The multidisciplinary nature of space usage disputes range from contractual, environmental to personal injuries. The Liability Convention, under Article VIII, provides for legal mechanisms to use when disputes and claims arise. A state which suffers damage, whose natural or juridical persons suffer damage may present a claim to the Launching State. If the state of nationality or the state in whose territory the damage was sustained does not present a claim, another state may in respect of the damage sustained by its residents present a claim to the Launching State (UNOOSA). State claims shall be presented through diplomatic channels and if they do not exist, another state may be requested to present the claim. If this fails, a Claims Commission comprising of 3 members appointed by the Claimant State, the Launching State and a third party (which chairs the Commission) shall be formed to solve the dispute. The decision of the Claims Commission is final. When diplomacy fails, the Secretary General of the United Nations can also present such claims where parties are members of the UN (UNOOSA). This has to be done within a period of one year following the occurrence of the damage. The Convention further provides for the use of a launching states courts and tribunals to settle under Article XI.
Despite the existence of these legal provisions, the application and enforcement of international space law is affected by the newness of this branch of law. It has been said to be a more substantive than procedural part of law. This is due to relatively few numbers of space law cases and the geo-political and economic powers of states with giant space programs vis-a-vis smaller states. This coupled with reliance of diplomacy and economic strength of state for effective application and implementation of international law, creates an imbalance of power where space expeditions launched haphazardly and for cosmetic reasons by postcolonial/decolonial/emerging economies states puts them in weaker diplomatic –legal positions should a space dispute arise. In addition, while satellite images have been used to address and monitor changes in climate, monitor disasters from hurricanes and typhoons, and measure degrees of desertification, copyrights and cultural dignity over space images of cultural heritage sites, ceremonies and private property are issues that may arise as the world becomes united in technology.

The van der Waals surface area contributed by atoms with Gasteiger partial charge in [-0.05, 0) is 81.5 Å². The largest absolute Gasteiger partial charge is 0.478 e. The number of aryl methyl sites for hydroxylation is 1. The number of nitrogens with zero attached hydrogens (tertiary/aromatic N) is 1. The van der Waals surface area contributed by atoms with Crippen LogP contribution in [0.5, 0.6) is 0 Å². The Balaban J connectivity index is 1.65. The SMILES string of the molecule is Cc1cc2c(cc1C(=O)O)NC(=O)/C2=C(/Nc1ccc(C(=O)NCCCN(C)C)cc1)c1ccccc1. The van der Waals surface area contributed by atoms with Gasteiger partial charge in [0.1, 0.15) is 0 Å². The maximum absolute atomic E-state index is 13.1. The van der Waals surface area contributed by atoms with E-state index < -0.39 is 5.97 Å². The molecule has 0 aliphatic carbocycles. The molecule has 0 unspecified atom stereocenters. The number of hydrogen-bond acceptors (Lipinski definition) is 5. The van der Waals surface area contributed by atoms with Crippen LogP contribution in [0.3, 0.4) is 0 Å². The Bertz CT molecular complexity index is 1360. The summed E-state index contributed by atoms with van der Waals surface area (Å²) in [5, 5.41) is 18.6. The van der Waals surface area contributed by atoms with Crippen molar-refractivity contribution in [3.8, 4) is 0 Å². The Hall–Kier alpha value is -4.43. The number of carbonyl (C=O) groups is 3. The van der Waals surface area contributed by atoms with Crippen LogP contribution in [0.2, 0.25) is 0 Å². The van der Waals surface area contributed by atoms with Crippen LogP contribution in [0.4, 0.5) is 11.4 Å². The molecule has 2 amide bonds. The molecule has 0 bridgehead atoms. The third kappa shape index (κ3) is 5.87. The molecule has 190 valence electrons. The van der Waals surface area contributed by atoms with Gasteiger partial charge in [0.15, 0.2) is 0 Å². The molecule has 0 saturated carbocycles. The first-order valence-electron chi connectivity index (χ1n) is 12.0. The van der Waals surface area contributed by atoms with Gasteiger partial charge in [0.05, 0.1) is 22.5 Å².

The sun sets over Lake Trummen in Växjö, Sweden on May 18th, 2023. (Photo Muriuki Sharon).
Satellite images have been used to address issues such as climate change and other environmental developments, relying images of countries who are otherwise unable to afford technology for such ventures.
List of References
BBC News. 2021. ‘Chinese Rocket debris crashes into Indian ocean-state media’. BBC News .May 9th 2021. https://www.bbc.com/news/science-environment-57045058
European Space Agency. nd. ‘Science and Exploration:‘How much does it cost?. Accessed 22nd September, 2023.https://www.esa.int/Science_Exploration/Human_and_Robotic_Exploration/International_Space_Station/How_much_does_it_cost
Georgiou Aristos.2020. ‘Debris from 18-ton Chinese rocket that crashed to earth may have landed in Africa’. Newsweek, May 14th 2020. https://www.newsweek.com/debris-chinese-rocket-africa-15003950
Lulea University of Technology. 2022 ‘Space Technology benefits the earth’. Accessed September 22nd 2023. https://www.ltu.se/ltu/acoolerfuture/Var-forskning/Rymdteknik-gor-nytta-pa-jorden-1.225300?l=en
Meishan Goh G. 2007. Dispute Settlement in International Space Law: A Multi-Door Courthouse for Outer Space. Leiden. Boston. Martinus Nijhoff Publishers. ProQuest Ebrary.